India’s chase was kickstarted with Jaiswal hitting three fours off left-arm seamer Richard Ngavara in the first over. Jaiswal was in no mood to stop there, hitting Tendai Chatara for four more fours off his first over, the third of the innings. The seamers kept giving him width and he kept crashing them away through point, alternating between hitting them along the ground and playing the full-blooded cuts. India raised their fifty in just 3.5 overs with Jaiswal contributing 39.

Jaiswal got to his half-century off 29 balls, and then unfurled one of the shots of the day when he sent Raza inside-out over extra cover. Having been beaten in flight, he quickly adjusted to loft him through the line and bisect the tiny gap between deep cover and wide long-off.

Gill then took over, helping himself against Faraz Akram’s gentle seam-ups in a exquisite display of hitting-on-the-up. Gill’s second straight half-century, off 35 balls, was mellow in comparison to Jaiswal but effective nonetheless.

As the match raced towards the finish line, the only point of interest was if Jaiswal could get the 17 of the 18 remaining runs needed to get to a hundred. He couldn’t; ended up 93 not out, having displayed his full range in an exhilarating display reflecting the type of intent that won India the T20 World Cup last month after 17 years.

Brief scores:
India 156 for 0 in 15.2 overs (Yashaswi Jaiswal 93*, Shubman  Gill 58*) beat Zimbabwe 152 for 7 in 20 overs (Wessley Madhevere 25, Sikanda Raza 46, Tadiwanashe Marumani 32, Khaleel Ahmed 2-32, Tushar Deshpande 1-30, Washington Sundar 1-32, Abhishek Sharma 1-20, Shivam Dube 1-11) by ten wickets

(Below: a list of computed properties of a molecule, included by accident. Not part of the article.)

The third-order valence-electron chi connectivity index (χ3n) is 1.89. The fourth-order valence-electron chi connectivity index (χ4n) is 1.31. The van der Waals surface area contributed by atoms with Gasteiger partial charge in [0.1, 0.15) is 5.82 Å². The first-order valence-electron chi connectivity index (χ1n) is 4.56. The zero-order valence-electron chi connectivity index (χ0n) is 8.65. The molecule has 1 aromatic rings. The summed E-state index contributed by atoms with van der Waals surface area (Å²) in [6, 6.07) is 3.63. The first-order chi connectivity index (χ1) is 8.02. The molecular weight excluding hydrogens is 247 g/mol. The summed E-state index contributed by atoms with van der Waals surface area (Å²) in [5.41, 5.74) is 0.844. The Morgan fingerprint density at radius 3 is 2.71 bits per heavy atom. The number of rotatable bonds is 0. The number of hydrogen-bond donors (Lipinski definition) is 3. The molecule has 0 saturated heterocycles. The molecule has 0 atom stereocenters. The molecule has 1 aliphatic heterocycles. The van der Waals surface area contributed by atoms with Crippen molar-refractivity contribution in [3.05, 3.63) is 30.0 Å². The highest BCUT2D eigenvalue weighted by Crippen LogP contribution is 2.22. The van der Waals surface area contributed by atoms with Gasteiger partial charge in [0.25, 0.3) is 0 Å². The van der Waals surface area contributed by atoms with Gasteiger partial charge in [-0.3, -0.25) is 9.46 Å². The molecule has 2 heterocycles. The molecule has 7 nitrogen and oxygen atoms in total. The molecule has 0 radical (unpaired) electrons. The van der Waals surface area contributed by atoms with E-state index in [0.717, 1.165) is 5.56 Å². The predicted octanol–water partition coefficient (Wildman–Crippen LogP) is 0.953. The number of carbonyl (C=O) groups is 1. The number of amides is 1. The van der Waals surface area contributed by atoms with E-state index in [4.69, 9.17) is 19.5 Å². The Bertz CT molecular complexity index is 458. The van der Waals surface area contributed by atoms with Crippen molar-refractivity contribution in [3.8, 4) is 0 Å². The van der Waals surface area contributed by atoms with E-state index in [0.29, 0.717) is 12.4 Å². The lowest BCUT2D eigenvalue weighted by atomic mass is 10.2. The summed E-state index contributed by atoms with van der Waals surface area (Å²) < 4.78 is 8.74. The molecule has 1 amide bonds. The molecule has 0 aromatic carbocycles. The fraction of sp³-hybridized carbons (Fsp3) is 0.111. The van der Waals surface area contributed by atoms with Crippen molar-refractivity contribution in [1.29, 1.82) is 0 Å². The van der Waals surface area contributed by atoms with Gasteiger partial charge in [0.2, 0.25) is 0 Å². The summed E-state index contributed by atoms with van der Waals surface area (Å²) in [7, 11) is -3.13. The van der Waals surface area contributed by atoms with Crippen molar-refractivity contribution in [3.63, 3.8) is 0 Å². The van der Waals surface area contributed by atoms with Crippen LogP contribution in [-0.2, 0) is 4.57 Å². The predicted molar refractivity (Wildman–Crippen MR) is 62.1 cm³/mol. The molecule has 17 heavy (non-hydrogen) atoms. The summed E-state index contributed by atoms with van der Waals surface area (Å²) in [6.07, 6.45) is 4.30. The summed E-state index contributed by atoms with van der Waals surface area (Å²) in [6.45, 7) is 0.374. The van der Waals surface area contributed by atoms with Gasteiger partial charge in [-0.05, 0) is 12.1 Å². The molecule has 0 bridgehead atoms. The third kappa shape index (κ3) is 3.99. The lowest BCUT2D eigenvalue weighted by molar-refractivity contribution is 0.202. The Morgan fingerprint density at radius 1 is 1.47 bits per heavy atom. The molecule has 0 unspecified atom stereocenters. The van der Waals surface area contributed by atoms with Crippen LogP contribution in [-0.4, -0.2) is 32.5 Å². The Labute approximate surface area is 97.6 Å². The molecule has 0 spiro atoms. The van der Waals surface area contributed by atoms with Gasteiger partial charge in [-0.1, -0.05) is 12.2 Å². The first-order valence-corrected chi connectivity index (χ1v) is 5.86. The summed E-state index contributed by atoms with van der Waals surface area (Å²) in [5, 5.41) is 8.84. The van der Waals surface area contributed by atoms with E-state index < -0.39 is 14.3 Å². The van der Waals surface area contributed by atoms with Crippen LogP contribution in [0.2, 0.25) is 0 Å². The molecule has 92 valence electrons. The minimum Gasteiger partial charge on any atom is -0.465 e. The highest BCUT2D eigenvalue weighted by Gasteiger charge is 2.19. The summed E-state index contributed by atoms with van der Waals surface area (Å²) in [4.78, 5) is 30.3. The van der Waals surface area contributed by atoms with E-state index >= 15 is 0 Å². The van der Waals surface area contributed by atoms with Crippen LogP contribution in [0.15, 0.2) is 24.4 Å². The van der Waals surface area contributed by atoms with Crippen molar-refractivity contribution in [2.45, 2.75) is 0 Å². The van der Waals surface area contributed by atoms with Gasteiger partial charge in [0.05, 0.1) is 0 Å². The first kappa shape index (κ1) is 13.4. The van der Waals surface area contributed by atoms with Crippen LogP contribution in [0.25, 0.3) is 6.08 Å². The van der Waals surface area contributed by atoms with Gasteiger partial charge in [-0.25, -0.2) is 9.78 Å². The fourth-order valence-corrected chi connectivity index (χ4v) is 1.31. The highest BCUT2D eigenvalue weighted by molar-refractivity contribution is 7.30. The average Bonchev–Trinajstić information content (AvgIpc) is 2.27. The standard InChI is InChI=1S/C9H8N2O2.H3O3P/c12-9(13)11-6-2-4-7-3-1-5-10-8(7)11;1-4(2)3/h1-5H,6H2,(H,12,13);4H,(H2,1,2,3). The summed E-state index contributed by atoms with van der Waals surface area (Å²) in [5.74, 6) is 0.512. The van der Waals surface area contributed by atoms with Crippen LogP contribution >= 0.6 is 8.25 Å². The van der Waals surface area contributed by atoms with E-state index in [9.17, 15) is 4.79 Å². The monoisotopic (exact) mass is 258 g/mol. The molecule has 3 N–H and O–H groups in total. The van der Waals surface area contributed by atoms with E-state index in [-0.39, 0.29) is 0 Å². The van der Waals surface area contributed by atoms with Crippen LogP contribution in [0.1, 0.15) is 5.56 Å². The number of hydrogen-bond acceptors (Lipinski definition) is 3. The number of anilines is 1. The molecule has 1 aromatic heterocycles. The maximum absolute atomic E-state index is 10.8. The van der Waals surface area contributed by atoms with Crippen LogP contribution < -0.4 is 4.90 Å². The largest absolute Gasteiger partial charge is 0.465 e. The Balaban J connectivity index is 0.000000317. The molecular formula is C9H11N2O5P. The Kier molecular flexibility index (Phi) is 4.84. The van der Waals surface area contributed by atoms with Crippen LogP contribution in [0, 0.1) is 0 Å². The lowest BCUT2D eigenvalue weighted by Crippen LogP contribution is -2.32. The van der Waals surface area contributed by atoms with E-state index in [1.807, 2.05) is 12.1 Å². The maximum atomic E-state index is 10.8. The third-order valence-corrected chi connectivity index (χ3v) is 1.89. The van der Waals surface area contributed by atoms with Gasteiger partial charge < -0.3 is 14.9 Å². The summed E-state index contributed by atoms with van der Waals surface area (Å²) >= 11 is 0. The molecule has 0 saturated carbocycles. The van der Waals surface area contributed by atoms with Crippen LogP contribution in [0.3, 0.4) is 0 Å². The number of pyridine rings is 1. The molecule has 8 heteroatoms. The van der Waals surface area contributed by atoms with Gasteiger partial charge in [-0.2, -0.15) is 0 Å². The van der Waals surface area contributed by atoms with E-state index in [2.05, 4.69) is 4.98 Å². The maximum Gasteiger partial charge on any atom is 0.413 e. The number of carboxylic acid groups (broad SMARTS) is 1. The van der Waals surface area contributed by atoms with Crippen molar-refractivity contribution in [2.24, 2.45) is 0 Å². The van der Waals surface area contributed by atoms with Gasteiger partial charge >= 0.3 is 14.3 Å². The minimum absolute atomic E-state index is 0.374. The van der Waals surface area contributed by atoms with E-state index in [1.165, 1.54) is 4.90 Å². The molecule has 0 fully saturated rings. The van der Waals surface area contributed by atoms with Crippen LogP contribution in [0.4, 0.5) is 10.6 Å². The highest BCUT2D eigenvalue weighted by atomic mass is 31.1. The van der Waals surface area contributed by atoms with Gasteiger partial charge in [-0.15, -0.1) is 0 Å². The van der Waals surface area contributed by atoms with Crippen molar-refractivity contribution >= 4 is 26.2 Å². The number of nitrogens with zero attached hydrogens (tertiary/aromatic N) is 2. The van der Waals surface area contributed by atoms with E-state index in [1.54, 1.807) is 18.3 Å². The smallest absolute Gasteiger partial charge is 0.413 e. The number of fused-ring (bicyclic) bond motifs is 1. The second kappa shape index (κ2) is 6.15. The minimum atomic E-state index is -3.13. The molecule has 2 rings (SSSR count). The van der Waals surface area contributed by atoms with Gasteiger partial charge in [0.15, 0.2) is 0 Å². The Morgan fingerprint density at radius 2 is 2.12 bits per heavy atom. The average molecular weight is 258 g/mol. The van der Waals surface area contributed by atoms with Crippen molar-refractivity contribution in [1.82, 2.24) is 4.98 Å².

[Cricinfo]

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Djokovic sets up Alcaraz rematch in Wimbledon final

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Novak Djokovic is trying to match Roger Federer's total of eight Wimbledon titles [BBC]

Novak Djokovic outclassed Italian underdog Lorenzo Musetti to reach the Wimbledon final and set up a showdown with reigning champion Carlos Alcaraz in a repeat of last year’s final.

The 37-year-old impressed as he stayed on course for a record-equalling eighth men’s singles title at Wimbledon with a 6-4 7-6 (7-2) 6-4 victory on Centre Court.

Musetti, 22, had one chance to get the break back in the final set but sent a forehand into the net and crouched down with his head in his hands, knowing the end was near.  Djokovic made sure his opponent did not get another opportunity.

Under pressure, Musetti sent a shot long before Djokovic walked to the net, knowing he had reached his 37th Grand Slam final and 10th at Wimbledon.

The Serb then moved his racquet over his shoulder and imitated playing a violin, in a gesture aimed at his six-year-old daughter Tara, with television cameras showing her grinning along.

Some fans, however, started booing, thinking Djokovic, who produced the same celebration following his win over Holger Rune in the last 16, was being disrespectful.

Alcaraz beat Djokovic in last year’s showpiece, winning 1-6 7-6 (8-6) 6-1 3-6 6-4 in a five-set epic, which lasted four hours 42 minutes and is regarded one of the best matches in the tournament’s history.

The pair meet again on Sunday in what could be another amazing chapter in Wimbledon folklore.